Military Wiki
Rod Daniel
Daniel, c. March 2014
Daniel, c. March 2014
Born Rollin Augustus Daniel III
(1942-08-04)August 4, 1942
Nashville, Tennessee, U.S.
Died April 16, 2016(2016-04-16) (aged 73)
Chicago, Illinois, U.S.
Occupation Director
Years active 1969–2002
Spouse(s) Martha Mueller (m. 1968–2016)
Children 2

Rollin Augustus "Rod" Daniel III (August 4, 1942 – April 16, 2016) was an American television and film director, active from the late 1970s to the early 2000s. He is best known for his comedy films, including the 1985 Michael J. Fox comedy film Teen Wolf, which was a considerable box office success.

Daniel, the son of a noted surgeon, was expected to follow in his father's footsteps. After returning to his native Tennessee from the Vietnam War, he chose to enter the advertising business, where he directed several commercials before moving to Los Angeles. There, his friendship with television producer Hugh Wilson enabled him to start a career in the television industry as a director and producer for Wilson's sitcom WKRP in Cincinnati. Daniel continued to work on shows like Magnum, P.I. and Newhart, until he eventually grew restless with television following the failure of a sitcom he had worked on and chose to make the leap into feature films.

Daniel continued to direct throughout the 1980s and 1990s, with his other works including the comedies Like Father Like Son, K-9, The Super, and Beethoven's 2nd. He continued to helm episodes of television as well, directing episodes of shows including Everybody Loves Raymond and Caroline in the City. His final film, Home Alone 4, premiered on television in late 2002, after which he retired from the entertainment industry. Daniel then moved to Tennessee for several years and began refocusing on his passion for photography, later painting his entertainment career in a negative light. Eventually, he moved to Chicago, where he died in April 2016 from complications of Parkinson's disease.

Early life

Daniel was born as Rollin Augustus Daniel III in Nashville, Tennessee on August 4, 1942.[1] His father, Dr. Rollin A. Daniel Jr., was Chief of Cardiothoracic Surgery At Vanderbilt University and a founding member of the American Board of Thoracic Surgery.[2] Rod Daniel described his father as "a big-deal doctor who plucked out my mom, this retiring little country girl, and then couldn't get out of the hospital. The man never wanted to come home. He was unavailable. God knows, I went to the graveyard many times and told [him] off. Because that was something I had to work out."[3] Rod Daniel attended high school at Battle Ground Academy in Franklin, Tennessee (near Nashville) and graduated in 1960.[4] He was inducted into the school's Alumni Hall of Fame in 2013.[5] He was a student at Davidson College for two years, but then transferred to Vanderbilt University, where he earned a degree in economics in 1964. Daniel said that although there was an expectation for him to be like his father, who had also attended Vanderbilt, he chose instead to enter the advertising business after returning to Nashville following his service in the Vietnam War as a lieutenant of the United States Army.[6]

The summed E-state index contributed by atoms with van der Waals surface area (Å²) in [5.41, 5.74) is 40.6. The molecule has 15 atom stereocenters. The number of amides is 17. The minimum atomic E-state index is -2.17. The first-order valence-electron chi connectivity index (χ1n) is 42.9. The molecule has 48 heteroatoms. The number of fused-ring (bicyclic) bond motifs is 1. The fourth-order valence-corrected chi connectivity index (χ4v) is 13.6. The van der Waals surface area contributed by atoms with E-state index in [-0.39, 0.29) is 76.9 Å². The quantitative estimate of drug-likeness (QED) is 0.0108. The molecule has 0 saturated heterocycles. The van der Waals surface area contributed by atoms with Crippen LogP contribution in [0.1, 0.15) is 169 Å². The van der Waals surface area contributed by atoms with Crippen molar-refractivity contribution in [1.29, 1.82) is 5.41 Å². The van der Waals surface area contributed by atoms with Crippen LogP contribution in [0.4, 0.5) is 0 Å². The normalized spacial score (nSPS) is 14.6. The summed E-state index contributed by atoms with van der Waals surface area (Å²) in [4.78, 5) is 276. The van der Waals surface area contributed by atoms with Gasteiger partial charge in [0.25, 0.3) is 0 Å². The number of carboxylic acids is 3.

Daniel's first job in advertising was at the Nashville firm of Dawson, Daniels, Sullivan, & Dillon, where he began making commercials for one of their clients, department store chain Cain-Sloan. Daniel soon accepted a job opportunity in Atlanta for a broadcast producer, but he eventually ended up cycling through jobs all over the city before eventually settling at production company Jayan Films. Although Daniel professed he was initially only interested in the business side of the company, he soon began directing commercials for it as well. Daniel then went to Chicago in 1976 to work at Topol, a commercial production company. He directed commercials for companies including Hallmark Cards and Procter & Gamble before heading to Los Angeles roughly one year later.[6]


While in Los Angeles, Daniel began working alongside television producer Hugh Wilson. Wilson had a new show in development, called WKRP in Cincinnati, and invited Daniel to watch the taping of the pilot. Daniel agreed to come, and while watching the taping, he felt that he "just instinctively knew how to do what they were doing so I pursued it aggressively."[7] Daniel saw an opportunity to leave his job in commercials, and told Wilson that he wanted a job on the show if production went well. Wilson obliged, and gave Daniel the associate producer position. Eventually, he moved up to director, and eventually directed 33 episodes over the series' run. Daniel found the show to be "a great training ground in terms of storyline and character. It really spoils you."[6]

After three years at WKRP, Daniel then directed more episodic television, including episodes of shows like Newhart and Magnum, P.I.. He directed several episodes of The Duck Factory, starring Jim Carrey, but the series was unsuccessful, and Daniel decided to switch to films. In a 1985 interview with The Tennessean, Daniel opined that "On television there is some really good writing, but not much. Television is just a machine, a sausage machine. If you really want to do some quality work, you just don't have time."[6] He said to the Chicago Tribune in 2011 that he "could teach you to direct sitcoms in 30 minutes. It's outrageous how easy it is, like stealing money. What do you say [to] Bob Newhart — 'OK, be Bob Newhart'?"[3] Daniel changed his agent, something he described as "almost an impossible move", and told them he wanted to make a film.[6]